The learning I am describing reaches far beyond mere cognitive comprehension and the retaining and recalling of information. The type of learning about which I am speaking causes us to awaken unto God (see Alma 5:7), to put off the natural man (see Mosiah 3:19), to change our hearts (see Mosiah 5:2), and to be converted unto the Lord and to never fall away (see Alma 23:6). Learning by faith requires both the heart and a willing mind (see Doctrine and Covenants 64:34) and is the result of the Holy Ghost carrying the power of the word of God both unto and into the heart. Learning by faith cannot be transferred from an instructor to a student, from a missionary to an investigator, through a lecture, a demonstration, or an experiential exercise; rather, a student must exercise faith and act in order to obtain the knowledge for himself or herself.
1. Prepare to learn. If you attend your Sunday School class and listen to your teacher present a topic, that is good. But if you have worked and prepared, if you are thinking about things your teacher has invited you to read, ponder, and pray about before class, there can be a powerful outpouring of the Spirit, and the Holy Ghost becomes your teacher. Preparation invites revelation.
2. Interact to edify. I want to draw your attention to this verse. “Appoint among yourselves a teacher, and let not all be spokesman at once; but let one speak at a time and let all listen unto his sayings, that when all have spoken that all may be edified of all, and that every man may have an equal privilege” (Doctrine and Covenants 88:122).
This is one of the Lord’s powerful patterns for learning and teaching. May I suggest another way of looking at this verse: “Appoint among yourselves a teacher.” Who is the teacher? The Holy Ghost. Could it be that if you want the Holy Ghost to be the teacher, then “let not all [speak] at once, but let one speak at a time and let all listen unto his sayings, that when all have spoken that all may be edified of all”? The only one that can produce that edification is the Holy Ghost.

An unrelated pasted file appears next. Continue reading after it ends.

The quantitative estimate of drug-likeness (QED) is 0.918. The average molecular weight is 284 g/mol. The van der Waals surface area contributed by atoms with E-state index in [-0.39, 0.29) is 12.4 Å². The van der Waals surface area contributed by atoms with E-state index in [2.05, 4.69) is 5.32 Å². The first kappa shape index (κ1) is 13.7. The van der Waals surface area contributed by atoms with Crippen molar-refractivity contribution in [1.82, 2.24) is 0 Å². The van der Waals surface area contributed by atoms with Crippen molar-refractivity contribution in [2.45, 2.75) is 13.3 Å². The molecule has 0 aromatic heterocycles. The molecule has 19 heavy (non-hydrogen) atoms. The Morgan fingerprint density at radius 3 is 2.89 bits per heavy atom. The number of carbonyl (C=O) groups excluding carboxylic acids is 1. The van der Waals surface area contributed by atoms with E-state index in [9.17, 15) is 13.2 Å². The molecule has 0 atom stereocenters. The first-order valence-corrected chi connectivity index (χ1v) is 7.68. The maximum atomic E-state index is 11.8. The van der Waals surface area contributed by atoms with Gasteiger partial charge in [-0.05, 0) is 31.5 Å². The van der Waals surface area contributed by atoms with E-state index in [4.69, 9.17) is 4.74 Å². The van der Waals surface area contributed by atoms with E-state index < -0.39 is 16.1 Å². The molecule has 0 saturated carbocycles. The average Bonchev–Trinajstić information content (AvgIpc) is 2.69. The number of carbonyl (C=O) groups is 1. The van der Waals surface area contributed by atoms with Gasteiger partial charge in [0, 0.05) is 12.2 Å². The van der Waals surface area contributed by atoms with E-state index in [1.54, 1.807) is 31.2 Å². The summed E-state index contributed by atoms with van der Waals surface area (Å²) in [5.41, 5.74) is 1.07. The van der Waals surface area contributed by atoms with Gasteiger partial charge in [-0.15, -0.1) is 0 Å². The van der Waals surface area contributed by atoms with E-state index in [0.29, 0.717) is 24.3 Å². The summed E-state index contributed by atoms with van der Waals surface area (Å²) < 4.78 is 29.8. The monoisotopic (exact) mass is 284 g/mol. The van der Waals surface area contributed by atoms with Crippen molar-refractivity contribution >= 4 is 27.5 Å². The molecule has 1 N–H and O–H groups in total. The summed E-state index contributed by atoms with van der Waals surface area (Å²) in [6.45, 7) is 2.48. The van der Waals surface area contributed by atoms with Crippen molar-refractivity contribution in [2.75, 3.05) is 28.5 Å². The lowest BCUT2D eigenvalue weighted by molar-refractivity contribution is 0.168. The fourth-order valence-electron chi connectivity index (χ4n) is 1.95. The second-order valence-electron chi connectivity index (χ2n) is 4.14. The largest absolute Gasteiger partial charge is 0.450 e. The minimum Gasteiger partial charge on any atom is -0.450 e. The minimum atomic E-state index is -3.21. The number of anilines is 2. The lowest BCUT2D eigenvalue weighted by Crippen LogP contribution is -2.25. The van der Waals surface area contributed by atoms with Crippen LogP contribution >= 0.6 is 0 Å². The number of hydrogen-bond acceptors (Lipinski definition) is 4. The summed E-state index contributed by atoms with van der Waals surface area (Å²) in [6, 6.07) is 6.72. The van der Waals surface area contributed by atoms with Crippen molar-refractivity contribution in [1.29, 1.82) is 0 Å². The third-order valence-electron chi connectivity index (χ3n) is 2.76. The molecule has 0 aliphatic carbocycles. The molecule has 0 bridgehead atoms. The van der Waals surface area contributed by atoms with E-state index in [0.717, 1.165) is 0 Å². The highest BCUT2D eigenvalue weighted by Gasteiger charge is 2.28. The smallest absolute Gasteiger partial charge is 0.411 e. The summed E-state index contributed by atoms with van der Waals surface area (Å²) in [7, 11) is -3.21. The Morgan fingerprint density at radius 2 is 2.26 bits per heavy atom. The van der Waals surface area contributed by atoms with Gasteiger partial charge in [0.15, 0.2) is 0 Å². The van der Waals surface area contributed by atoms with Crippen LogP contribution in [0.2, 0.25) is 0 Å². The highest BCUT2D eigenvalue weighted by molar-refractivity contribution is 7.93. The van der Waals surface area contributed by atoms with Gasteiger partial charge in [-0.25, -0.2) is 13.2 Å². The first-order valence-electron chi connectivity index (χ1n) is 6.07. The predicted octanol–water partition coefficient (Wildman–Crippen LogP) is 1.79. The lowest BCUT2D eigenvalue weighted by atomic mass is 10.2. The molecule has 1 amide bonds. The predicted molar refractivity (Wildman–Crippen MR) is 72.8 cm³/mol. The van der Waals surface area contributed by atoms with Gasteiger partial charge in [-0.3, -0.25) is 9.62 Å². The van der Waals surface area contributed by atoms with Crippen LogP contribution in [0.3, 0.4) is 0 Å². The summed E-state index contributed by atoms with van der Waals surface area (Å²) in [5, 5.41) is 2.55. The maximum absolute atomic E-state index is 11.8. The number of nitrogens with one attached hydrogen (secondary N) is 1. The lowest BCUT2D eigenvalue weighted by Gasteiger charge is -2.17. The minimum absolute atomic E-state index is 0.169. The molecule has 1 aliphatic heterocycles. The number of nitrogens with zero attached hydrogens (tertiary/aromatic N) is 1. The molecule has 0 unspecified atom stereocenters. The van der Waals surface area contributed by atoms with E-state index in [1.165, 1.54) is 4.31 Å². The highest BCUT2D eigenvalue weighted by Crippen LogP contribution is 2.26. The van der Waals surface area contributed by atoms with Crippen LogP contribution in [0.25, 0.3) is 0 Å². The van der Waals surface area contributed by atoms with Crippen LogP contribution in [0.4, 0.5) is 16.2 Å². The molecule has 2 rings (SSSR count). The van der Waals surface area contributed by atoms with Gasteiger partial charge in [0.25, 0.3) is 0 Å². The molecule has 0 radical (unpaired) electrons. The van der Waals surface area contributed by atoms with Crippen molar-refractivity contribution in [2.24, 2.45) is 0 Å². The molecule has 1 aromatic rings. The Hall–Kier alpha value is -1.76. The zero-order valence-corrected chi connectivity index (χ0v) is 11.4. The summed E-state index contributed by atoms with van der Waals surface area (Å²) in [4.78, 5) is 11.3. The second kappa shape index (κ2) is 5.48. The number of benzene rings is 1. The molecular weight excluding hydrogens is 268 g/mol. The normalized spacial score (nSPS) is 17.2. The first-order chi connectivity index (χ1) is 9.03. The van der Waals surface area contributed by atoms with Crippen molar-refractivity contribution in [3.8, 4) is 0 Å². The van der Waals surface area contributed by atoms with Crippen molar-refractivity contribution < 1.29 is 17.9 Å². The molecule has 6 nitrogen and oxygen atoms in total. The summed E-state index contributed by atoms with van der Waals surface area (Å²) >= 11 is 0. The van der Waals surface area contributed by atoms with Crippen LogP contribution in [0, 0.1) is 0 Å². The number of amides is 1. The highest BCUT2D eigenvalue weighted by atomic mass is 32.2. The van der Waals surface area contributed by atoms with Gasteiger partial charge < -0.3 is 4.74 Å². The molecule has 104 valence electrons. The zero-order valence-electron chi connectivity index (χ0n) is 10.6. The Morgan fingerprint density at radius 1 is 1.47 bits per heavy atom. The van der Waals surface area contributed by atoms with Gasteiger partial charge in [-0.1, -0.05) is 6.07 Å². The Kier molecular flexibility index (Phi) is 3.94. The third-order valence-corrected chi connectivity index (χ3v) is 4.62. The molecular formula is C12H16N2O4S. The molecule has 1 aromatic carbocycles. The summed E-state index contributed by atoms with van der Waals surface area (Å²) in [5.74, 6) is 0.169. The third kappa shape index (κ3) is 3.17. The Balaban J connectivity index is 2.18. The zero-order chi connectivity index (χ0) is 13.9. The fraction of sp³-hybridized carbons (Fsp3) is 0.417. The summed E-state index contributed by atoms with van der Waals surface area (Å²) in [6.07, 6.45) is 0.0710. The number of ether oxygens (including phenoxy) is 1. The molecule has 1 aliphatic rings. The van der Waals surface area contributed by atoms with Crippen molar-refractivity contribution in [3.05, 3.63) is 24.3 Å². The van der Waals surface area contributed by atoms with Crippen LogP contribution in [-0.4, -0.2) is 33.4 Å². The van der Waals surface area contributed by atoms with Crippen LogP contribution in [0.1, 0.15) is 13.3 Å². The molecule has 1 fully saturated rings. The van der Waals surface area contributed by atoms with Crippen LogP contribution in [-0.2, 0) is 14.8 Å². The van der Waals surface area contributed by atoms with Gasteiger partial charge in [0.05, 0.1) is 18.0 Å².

Interacting to edify invites revelation. Presently in the Church, we are learning and applying ever more spiritually sensitive, rigorous, and demanding patterns of learning and teaching. Will we always do what we have always done and get the same results that we have always gotten, or will we repent and learn and change and teach increasingly the Lord’s way?
3. Invite to act. Just one simple question helps to achieve this goal. What will you do with what you have learned? Acting upon revelation invites more revelation.
I pray we will keep pace with the Lord’s hastening, that we will not just simply do what we have always done the way we have always done it.
I declare my witness of the living reality of the Lord Jesus Christ. I witness that He lives. He is resurrected. He stands at the head of this Church and He directs its affairs. He is petitioning all of us to keep pace with His hastening and follow the patterns He has set forth for our growth and learning.